Cage Recommendations For your hedgehog cage there are several different options to choose from; clear totes, wire rabbit cages, homemade cages, Critter Nation Cages, aquariums, and C&C cages. Be mindful when choosing a cage for your hedgehog, it should be easy to clean and sanitize and it needs to be kept warm. I personally recommend wire rabbit cages (sold here) but clear plastic totes also work well, are cheap, and are easy to clean. I have also heard of people making cages out of wire storage units or building their own cage out of old furniture. If you do decide to make your own C&C (wire) cage I would strongly recommend putting a 6" tall barrier around the perimeter of the cage (that way they can't climb up or squeeze through the bars)!
When we first started raising hedgehogs we used wire rabbit cages. We only had 3 hedgehogs at the time so finding a place for 3 hedgehog cages was no problem. However when I decided that we were going to expand our herd, it was unrealistic to have wire cages as the only opened from the front and it would be challenging placing several long cages side by side. My son and I built beautiful wooden cages for them and sealed the wood with "Kennel Seal", an animal friendly wood sealant. However as time went by and after cleaning the cages over and over, I realized that it was risky using wooden cages. No matter what sealant or cleaning product you're using, it is nearly impossible to safely sanitize wood. Hedgehogs can carry salmonella, and I did not like thinking that their feces could potentially be absorbed into the wood and would be very hard to disinfect. We want the best possible option to keep our hedgehogs happy and healthy, so we now use 115quart storage totes. The reason we use totes are that they are easy to completely sanitize, can be placed on a wire storage rack side by side, and have adequate ventilation with the tops off. We have also experimented with C&C cages, and for us it was not successful. We had quite a few hedgehogs that learned how to escape their cage, and it is NOT fun trying to find an escapee in the middle of the night!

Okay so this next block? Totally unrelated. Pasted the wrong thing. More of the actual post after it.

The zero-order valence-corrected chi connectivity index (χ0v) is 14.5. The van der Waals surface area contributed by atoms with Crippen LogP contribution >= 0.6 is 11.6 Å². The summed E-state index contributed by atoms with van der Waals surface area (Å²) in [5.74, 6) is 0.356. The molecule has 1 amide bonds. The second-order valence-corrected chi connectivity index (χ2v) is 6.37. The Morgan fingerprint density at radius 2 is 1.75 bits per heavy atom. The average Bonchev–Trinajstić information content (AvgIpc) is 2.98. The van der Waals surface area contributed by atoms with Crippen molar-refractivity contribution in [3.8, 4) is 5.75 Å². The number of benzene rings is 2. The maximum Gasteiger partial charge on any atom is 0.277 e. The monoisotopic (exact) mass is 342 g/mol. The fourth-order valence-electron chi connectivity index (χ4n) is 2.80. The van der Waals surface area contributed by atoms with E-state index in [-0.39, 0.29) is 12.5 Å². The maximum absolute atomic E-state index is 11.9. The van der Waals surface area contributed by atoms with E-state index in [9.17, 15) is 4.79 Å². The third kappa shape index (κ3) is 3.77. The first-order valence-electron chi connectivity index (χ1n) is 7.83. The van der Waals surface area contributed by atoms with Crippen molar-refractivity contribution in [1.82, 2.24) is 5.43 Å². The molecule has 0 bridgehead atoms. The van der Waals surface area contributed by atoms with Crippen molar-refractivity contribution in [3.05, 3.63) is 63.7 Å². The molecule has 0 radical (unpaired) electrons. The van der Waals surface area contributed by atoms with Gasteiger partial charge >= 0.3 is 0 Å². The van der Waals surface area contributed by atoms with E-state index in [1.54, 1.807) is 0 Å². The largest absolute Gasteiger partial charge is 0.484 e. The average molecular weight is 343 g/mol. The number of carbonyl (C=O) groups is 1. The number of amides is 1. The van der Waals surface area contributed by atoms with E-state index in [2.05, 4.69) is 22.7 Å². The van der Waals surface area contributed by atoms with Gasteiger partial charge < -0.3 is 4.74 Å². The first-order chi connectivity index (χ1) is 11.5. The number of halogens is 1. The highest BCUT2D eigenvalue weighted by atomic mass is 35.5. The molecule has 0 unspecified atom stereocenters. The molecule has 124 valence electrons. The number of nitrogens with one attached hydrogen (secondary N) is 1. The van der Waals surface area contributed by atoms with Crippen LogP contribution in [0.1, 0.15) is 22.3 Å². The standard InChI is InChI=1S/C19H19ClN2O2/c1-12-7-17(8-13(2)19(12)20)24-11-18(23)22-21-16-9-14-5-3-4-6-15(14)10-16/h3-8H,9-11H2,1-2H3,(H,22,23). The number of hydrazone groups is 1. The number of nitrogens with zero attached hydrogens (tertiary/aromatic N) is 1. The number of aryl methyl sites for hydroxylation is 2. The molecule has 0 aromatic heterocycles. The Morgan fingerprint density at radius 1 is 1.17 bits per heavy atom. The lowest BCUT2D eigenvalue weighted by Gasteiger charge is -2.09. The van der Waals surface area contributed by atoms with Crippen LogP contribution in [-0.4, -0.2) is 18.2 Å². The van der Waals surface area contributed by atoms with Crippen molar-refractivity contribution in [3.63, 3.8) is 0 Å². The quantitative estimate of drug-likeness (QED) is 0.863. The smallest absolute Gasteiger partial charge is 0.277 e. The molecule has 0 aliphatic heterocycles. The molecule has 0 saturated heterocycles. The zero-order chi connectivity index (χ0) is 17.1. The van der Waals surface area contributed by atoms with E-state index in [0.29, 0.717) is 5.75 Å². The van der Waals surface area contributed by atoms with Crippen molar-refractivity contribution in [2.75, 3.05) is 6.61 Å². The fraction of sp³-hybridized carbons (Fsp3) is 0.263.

What NOT to Use When I was a little girl we had 3 dwarf hamsters with the most elaborate cage with tunnels and obstacles you could rearrange. They loved it and it was fun to watch them climb all over. However these cages are NOT suitable for hedgehogs. Not only would their chubby little bodies get stuck in the tubes, but they are NOT good climbers. Cages with ramps, levels, and ladders are NOT recommended. Hedgehogs have poor depth perception and may not have a problem going up, but it is very likely they could be injured trying to come down.
Ventilation Whatever enclosure you choose, please remember that hedgehogs need a well ventilated cage. If you're using a tote or aquarium and need a top on it, please use a screen lid to keep the air circulating throughout their cage. Plastic totes with the top on and a few holes drilled in it will NOT provide enough airflow and will most likely isolate the stale air leading to an upper respiratory infection.
Cage Size Your cage should have enough room for a wheel, litter box, and sleeping bag or nest box, and eating area. Hedgehogs enjoy various objects to hide in or burrow under, ours seem to enjoy shredded up toilet paper or fleece strips stuffed into oatmeal containers. Keep in mind that the larger the cage, the more challenging it will be to heat the entire area.